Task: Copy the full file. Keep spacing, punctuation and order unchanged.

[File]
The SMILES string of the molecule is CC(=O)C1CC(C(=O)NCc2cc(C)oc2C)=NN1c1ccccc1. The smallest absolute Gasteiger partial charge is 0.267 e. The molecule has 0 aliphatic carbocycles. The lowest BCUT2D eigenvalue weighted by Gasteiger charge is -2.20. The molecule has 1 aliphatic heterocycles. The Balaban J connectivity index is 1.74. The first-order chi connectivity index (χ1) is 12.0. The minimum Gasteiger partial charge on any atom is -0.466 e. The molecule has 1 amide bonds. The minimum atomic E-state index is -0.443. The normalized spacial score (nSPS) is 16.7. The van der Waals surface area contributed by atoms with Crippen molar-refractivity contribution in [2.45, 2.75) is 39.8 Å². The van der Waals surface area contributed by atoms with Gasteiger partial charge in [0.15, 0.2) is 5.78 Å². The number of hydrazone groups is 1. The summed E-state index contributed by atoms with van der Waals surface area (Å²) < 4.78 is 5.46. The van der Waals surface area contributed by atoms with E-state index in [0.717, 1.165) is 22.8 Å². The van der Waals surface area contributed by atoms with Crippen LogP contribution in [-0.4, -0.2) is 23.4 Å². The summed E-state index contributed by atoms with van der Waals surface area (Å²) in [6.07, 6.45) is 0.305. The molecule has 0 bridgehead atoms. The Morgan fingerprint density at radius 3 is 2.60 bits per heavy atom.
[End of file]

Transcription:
The SMILES string of the molecule is CC(=O)C1CC(C(=O)NCc2cc(C)oc2C)=NN1c1ccccc1. The smallest absolute Gasteiger partial charge is 0.267 e. The molecule has 0 aliphatic carbocycles. The lowest BCUT2D eigenvalue weighted by Gasteiger charge is -2.20. The molecule has 1 aliphatic heterocycles. The Balaban J connectivity index is 1.74. The first-order chi connectivity index (χ1) is 12.0. The minimum Gasteiger partial charge on any atom is -0.466 e. The molecule has 1 amide bonds. The minimum atomic E-state index is -0.443. The normalized spacial score (nSPS) is 16.7. The van der Waals surface area contributed by atoms with Crippen molar-refractivity contribution in [2.45, 2.75) is 39.8 Å². The van der Waals surface area contributed by atoms with Gasteiger partial charge in [0.15, 0.2) is 5.78 Å². The number of hydrazone groups is 1. The summed E-state index contributed by atoms with van der Waals surface area (Å²) < 4.78 is 5.46. The van der Waals surface area contributed by atoms with E-state index in [0.717, 1.165) is 22.8 Å². The van der Waals surface area contributed by atoms with Crippen LogP contribution in [-0.4, -0.2) is 23.4 Å². The summed E-state index contributed by atoms with van der Waals surface area (Å²) in [6.07, 6.45) is 0.305. The molecule has 0 bridgehead atoms. The Morgan fingerprint density at radius 3 is 2.60 bits per heavy atom.